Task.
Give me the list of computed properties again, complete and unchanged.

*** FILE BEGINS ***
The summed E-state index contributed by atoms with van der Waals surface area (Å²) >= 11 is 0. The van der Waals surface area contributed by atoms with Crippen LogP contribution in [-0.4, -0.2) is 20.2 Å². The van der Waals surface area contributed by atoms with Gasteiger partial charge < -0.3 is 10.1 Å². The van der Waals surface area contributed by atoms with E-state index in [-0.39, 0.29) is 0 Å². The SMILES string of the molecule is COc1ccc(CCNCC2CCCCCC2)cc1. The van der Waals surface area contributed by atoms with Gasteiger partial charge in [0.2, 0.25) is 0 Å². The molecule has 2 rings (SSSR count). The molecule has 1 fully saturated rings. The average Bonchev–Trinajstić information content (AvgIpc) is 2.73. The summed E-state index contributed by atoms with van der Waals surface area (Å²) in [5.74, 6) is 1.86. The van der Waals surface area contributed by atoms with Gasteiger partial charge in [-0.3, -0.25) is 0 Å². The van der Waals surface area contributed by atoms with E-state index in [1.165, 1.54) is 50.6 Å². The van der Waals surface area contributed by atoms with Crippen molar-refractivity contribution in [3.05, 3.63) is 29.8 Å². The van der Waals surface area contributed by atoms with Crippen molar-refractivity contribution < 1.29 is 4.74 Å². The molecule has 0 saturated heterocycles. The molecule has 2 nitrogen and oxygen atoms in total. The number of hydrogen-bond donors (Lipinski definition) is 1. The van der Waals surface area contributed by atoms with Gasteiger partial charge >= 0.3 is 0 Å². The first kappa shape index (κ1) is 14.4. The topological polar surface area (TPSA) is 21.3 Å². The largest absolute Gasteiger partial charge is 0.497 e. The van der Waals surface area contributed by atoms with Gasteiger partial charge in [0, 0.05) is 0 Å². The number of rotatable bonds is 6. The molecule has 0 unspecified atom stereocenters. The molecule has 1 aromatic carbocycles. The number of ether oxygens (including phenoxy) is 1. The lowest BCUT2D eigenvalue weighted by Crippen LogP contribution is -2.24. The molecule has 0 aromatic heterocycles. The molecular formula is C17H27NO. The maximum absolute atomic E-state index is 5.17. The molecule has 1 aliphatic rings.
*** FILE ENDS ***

The summed E-state index contributed by atoms with van der Waals surface area (Å²) >= 11 is 0. The van der Waals surface area contributed by atoms with Crippen LogP contribution in [-0.4, -0.2) is 20.2 Å². The van der Waals surface area contributed by atoms with Gasteiger partial charge < -0.3 is 10.1 Å². The van der Waals surface area contributed by atoms with E-state index in [-0.39, 0.29) is 0 Å². The SMILES string of the molecule is COc1ccc(CCNCC2CCCCCC2)cc1. The van der Waals surface area contributed by atoms with Gasteiger partial charge in [0.2, 0.25) is 0 Å². The molecule has 2 rings (SSSR count). The molecule has 1 fully saturated rings. The average Bonchev–Trinajstić information content (AvgIpc) is 2.73. The summed E-state index contributed by atoms with van der Waals surface area (Å²) in [5.74, 6) is 1.86. The van der Waals surface area contributed by atoms with Gasteiger partial charge in [-0.3, -0.25) is 0 Å². The van der Waals surface area contributed by atoms with E-state index in [1.165, 1.54) is 50.6 Å². The van der Waals surface area contributed by atoms with Crippen molar-refractivity contribution in [3.05, 3.63) is 29.8 Å². The van der Waals surface area contributed by atoms with Crippen molar-refractivity contribution < 1.29 is 4.74 Å². The molecule has 0 saturated heterocycles. The molecule has 2 nitrogen and oxygen atoms in total. The number of hydrogen-bond donors (Lipinski definition) is 1. The van der Waals surface area contributed by atoms with Gasteiger partial charge >= 0.3 is 0 Å². The first kappa shape index (κ1) is 14.4. The topological polar surface area (TPSA) is 21.3 Å². The largest absolute Gasteiger partial charge is 0.497 e. The van der Waals surface area contributed by atoms with Gasteiger partial charge in [0, 0.05) is 0 Å². The number of rotatable bonds is 6. The molecule has 0 unspecified atom stereocenters. The molecule has 1 aromatic carbocycles. The number of ether oxygens (including phenoxy) is 1. The lowest BCUT2D eigenvalue weighted by Crippen LogP contribution is -2.24. The molecule has 0 aromatic heterocycles. The molecular formula is C17H27NO. The maximum absolute atomic E-state index is 5.17. The molecule has 1 aliphatic rings.